In the wake of a police shooting that resulted in the death of a 19-year-old in Mobile, many have asked one question repeatedly: “Where is the body camera footage?”
Mobile Police Chief Barber says it doesn’t exist, at least not the footage from officer Harold Hurst, who shot Michael Moore on Stanton Road June 13. The chief said Hurst wasn’t wearing a body camera at the time because he was reporting to work when he initiated the traffic stop that ultimately escalated to the use of deadly force.
“There is body camera video from responding officers but not from [Hurst] because he had not made it to the precinct,” Barber said. “Those devices are kept at a docking station at each precinct so the video can be uploaded and the devices can be recharged.”
Right now, the Mobile Police Department’s policy is to have patrol officers return body cameras to their respective precincts at the end of their shifts. There, docking stations recharge the cameras and upload any pertinent footage from the previous shift to be stored offsite.
The department uses Axon Flex cameras made by TASER, which are attached to an officer’s uniform or sunglasses. They begin recording once the blue lights in an officer’s vehicle are activated or a stun gun is engaged.
However, because they are high-mounted, Barber said they also “supplant the need for dash cameras,” which have mostly been removed from MPD cruisers.Last year, the Mobile City Council entered into a $2 million, five-year contract with TASER to outfit officers with the cameras as well as other gear. Councilor Levon Manzie said he pushed for the cameras in the wake of unrest in cities such as Ferguson, Missouri, and Baltimore, Maryland, stemming from controversial police shootings that also weren’t captured on camera.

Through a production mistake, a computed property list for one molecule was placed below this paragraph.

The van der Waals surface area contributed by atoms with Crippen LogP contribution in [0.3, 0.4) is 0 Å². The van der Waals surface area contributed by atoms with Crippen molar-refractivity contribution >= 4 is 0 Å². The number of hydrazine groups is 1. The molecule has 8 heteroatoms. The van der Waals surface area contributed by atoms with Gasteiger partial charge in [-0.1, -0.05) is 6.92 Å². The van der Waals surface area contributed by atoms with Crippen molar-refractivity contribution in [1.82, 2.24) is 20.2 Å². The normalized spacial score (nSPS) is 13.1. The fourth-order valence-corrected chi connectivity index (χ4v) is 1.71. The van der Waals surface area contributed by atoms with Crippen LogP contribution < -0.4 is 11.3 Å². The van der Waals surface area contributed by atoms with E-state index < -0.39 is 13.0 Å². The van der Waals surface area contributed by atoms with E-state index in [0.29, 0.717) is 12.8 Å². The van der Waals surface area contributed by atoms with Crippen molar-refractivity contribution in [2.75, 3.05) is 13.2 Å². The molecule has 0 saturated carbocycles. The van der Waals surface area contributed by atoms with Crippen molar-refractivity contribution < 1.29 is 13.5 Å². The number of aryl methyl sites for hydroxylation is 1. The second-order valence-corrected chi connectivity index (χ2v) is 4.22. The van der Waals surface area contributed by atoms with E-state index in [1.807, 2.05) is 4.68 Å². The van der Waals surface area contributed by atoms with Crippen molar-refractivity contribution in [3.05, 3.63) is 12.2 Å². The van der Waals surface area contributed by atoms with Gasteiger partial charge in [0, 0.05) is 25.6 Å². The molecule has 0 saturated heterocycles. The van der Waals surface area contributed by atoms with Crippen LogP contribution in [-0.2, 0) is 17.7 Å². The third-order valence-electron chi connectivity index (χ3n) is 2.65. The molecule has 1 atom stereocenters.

Manzie said it was “unfortunate” Hurst wasn’t wearing a camera at the time, adding this type of incident is exactly why cameras are necessary.
“We spent millions of dollars and the reason was so when incidents of this nature occurred we could have an accurate visual account of everyone’s behavior,” Manzie said. “Had that been in place, I think a lot of the unrest, speculation, allegation and distrust we’re seeing exhibited would not be taking place.”
Manzie is hoping for some kind of policy and procedure change to ensure cameras are in place during future interactions with law enforcement. He said the fallout from Moore’s shooting is “a glowing example of what can happen when they’re not.”
Councilman Fred Richardson told Lagniappe he wants to see Mayor Sandy Stimpson take steps to ensure when an officer makes a traffic stop or responds to any call, all equipment is on the officer’s uniform — including a body camera.
“If you don’t have all your equipment, stay there until someone with the equipment gets there,” Richardson said.
At a meeting last week, Councilman C.J. Small said it was the council that pushed for body cameras, after claiming they “kept getting the runaround” in previous police incidents. He added councilors had no idea officers didn’t take the body cameras home with them.
The councilors may get their wish for a policy change as Barber has already confirmed a “review” of policy is underway. However, he said it’s too early to say what changes, if any, could result.“We’re working with other officials on how to cover all these loopholes,” Barber said. “I don’t think that there is any fail-safe policy you can have where every incident is recorded, but we certainly want to be as thorough as we can about recording our incidents.”
Manzie said he received a tremendous number of calls from citizens throughout Mobile who are interested in “the truth and justice coming out,” regardless of how the investigations into last week’s police shooting pan out.
“The truth, well, what is that?” Mazie asked. “One of the only ways to make certain you know that truth is to have a body camera.”
Stimpson did not respond to requests for comment for this report.